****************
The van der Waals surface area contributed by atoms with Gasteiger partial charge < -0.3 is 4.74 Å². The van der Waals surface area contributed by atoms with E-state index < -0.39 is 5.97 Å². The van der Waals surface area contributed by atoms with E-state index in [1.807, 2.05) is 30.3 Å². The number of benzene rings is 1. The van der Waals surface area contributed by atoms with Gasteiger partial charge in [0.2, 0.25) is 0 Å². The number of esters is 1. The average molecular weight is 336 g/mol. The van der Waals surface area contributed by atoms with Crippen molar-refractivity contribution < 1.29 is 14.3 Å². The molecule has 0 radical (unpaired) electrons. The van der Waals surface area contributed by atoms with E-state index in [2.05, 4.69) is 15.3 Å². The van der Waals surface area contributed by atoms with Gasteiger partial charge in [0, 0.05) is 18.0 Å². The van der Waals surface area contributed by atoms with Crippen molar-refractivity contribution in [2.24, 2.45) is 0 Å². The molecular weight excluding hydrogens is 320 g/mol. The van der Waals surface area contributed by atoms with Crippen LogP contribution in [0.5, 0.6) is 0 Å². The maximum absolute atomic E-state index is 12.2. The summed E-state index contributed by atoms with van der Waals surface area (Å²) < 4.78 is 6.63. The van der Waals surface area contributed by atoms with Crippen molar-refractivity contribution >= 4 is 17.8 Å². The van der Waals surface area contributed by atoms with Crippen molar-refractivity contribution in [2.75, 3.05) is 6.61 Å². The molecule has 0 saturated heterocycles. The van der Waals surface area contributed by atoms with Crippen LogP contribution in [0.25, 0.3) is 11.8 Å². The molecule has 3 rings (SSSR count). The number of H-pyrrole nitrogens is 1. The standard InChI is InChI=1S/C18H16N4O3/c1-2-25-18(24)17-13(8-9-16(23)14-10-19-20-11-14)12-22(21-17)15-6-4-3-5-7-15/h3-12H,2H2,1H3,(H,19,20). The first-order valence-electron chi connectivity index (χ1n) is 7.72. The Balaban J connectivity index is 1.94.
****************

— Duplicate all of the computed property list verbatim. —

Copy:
The van der Waals surface area contributed by atoms with Gasteiger partial charge < -0.3 is 4.74 Å². The van der Waals surface area contributed by atoms with E-state index < -0.39 is 5.97 Å². The van der Waals surface area contributed by atoms with E-state index in [1.807, 2.05) is 30.3 Å². The number of benzene rings is 1. The van der Waals surface area contributed by atoms with Gasteiger partial charge in [0.2, 0.25) is 0 Å². The number of esters is 1. The average molecular weight is 336 g/mol. The van der Waals surface area contributed by atoms with Crippen molar-refractivity contribution < 1.29 is 14.3 Å². The molecule has 0 radical (unpaired) electrons. The van der Waals surface area contributed by atoms with E-state index in [2.05, 4.69) is 15.3 Å². The van der Waals surface area contributed by atoms with Gasteiger partial charge in [0, 0.05) is 18.0 Å². The van der Waals surface area contributed by atoms with Crippen molar-refractivity contribution in [2.24, 2.45) is 0 Å². The molecular weight excluding hydrogens is 320 g/mol. The van der Waals surface area contributed by atoms with Crippen LogP contribution in [0.5, 0.6) is 0 Å². The maximum absolute atomic E-state index is 12.2. The summed E-state index contributed by atoms with van der Waals surface area (Å²) < 4.78 is 6.63. The van der Waals surface area contributed by atoms with Crippen molar-refractivity contribution >= 4 is 17.8 Å². The van der Waals surface area contributed by atoms with Crippen molar-refractivity contribution in [2.75, 3.05) is 6.61 Å². The molecule has 0 saturated heterocycles. The van der Waals surface area contributed by atoms with Crippen LogP contribution in [0.25, 0.3) is 11.8 Å². The molecule has 3 rings (SSSR count). The number of H-pyrrole nitrogens is 1. The standard InChI is InChI=1S/C18H16N4O3/c1-2-25-18(24)17-13(8-9-16(23)14-10-19-20-11-14)12-22(21-17)15-6-4-3-5-7-15/h3-12H,2H2,1H3,(H,19,20). The first-order valence-electron chi connectivity index (χ1n) is 7.72. The Balaban J connectivity index is 1.94.